I flew over the Imperial Sand Dunes in Southern California again a couple of days ago. I had shot aerials there about this same time last year. Why photograph them again? Read on.
It's a good question and raises bigger issues than just another hour of photographing a year later.
As always, I will provide a little background and context. Last year the Dunes were a discovery of major proportions for me. They are 48 miles of dunes that reach from not far from the Salton Sea all the way down into Mexico. Much of the dunes are accessible via off road vehicles by permit. As we who live on the coasts go to the beach, people in this area go to the dunes. Weekends are frenetic and can be quite dangerous as all types and all ages with all types of all terrain vehicles criss cross the dunes, sometimes at great speed. People are killed every year. And these vehicles leave tracks. But, just as the wheat fields change due to the seasons the dunes change due to the winds. The area is known to have sandstorms and this scrubs the dunes clean of tracks and moves the sand around, just like snow drifts. Last year I made pictures in and of the dunes every way I could figure out. This included parking and walking in a ways, going out in the dunes in a jeep, flying over them and even renting an ATV for a day, trailering it in and driving it up into the dunes. The pictures that came out of that effort are here: Dunes 2012.
This year I just made pictures from above:
I wrote earlier (Aerials) about how to photograph from the air and won't repeat it here except to say that it is intense and I was nervous before flying this time as I am every time.
So why photograph material again that I just photographed last year? Because there was more to do. Each time I fly to photograph, it is just one hour. This is a cost thing and a "how much can I possibly do?" thing. One hour is really short to make a substantive body of work and there was no way I got it all in one hour last year. So I felt as though it needed more attention and hoped many variables would come together and lean in my favor this year to make a contribution to last year's body of work. Secondly, I wanted more file. I used a different camera this year and the newer one makes a bigger file. This after I've preached that the camera makes little difference? Well, it does if you believe the image needs to be printed large and well. That is the case here.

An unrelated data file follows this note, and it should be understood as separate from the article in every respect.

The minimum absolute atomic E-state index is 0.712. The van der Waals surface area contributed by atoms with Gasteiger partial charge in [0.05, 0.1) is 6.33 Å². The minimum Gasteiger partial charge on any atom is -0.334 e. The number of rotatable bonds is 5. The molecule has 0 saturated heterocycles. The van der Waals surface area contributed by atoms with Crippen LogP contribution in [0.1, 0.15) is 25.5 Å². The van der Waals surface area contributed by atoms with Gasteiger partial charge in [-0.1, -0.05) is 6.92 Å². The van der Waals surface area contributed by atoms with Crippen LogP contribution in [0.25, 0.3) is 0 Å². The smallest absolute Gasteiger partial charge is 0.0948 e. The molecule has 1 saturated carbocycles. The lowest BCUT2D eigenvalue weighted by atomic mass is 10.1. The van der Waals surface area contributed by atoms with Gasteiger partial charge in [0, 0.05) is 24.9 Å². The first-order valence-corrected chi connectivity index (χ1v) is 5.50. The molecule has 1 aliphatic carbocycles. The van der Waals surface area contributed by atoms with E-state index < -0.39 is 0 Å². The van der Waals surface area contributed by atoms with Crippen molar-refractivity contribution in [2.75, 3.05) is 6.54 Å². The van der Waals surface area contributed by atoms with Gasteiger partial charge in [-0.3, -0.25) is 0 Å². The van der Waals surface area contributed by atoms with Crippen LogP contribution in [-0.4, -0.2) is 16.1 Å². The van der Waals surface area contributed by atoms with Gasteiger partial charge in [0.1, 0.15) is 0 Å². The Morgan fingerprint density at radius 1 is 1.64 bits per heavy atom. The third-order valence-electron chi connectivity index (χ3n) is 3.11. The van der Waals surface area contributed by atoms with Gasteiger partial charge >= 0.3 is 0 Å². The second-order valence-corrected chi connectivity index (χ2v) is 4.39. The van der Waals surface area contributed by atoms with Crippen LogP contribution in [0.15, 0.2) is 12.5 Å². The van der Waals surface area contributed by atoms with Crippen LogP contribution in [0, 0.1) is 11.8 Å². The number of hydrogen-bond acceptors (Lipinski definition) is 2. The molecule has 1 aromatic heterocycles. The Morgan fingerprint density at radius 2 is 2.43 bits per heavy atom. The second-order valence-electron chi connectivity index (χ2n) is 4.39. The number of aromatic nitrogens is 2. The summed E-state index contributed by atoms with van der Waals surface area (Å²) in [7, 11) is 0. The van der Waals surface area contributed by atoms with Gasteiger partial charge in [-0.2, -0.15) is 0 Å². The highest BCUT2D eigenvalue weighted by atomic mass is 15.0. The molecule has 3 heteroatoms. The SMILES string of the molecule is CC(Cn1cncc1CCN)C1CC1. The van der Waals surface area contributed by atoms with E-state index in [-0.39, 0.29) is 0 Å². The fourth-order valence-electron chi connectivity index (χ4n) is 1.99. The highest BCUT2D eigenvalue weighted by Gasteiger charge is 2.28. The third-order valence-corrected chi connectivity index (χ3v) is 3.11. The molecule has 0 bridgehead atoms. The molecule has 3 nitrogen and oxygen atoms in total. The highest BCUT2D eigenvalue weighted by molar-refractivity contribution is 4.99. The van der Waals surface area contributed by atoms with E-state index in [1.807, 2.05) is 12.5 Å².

The larger issue is when do you know that you need to go back and when do you know you're done? Gut, intellect, research, some serious looking over what you've done, seeking advice, showing the work to others, letting the work settle a little in your estimation of it and being in touch with your feelings, i.e. is it calling you? Do you find yourself thinking of being back, thinking of what else you might do, how you might add to what's been done? There it is.
Over the next few days I am going to shoot out several more posts as, believe it or not, I've got too many back logged entries waiting to go out. Hang on and remember no one ever said you had to read them all. I know I know these retired guys with so much time on their hands. Well, I am not so very much retired yet, am I?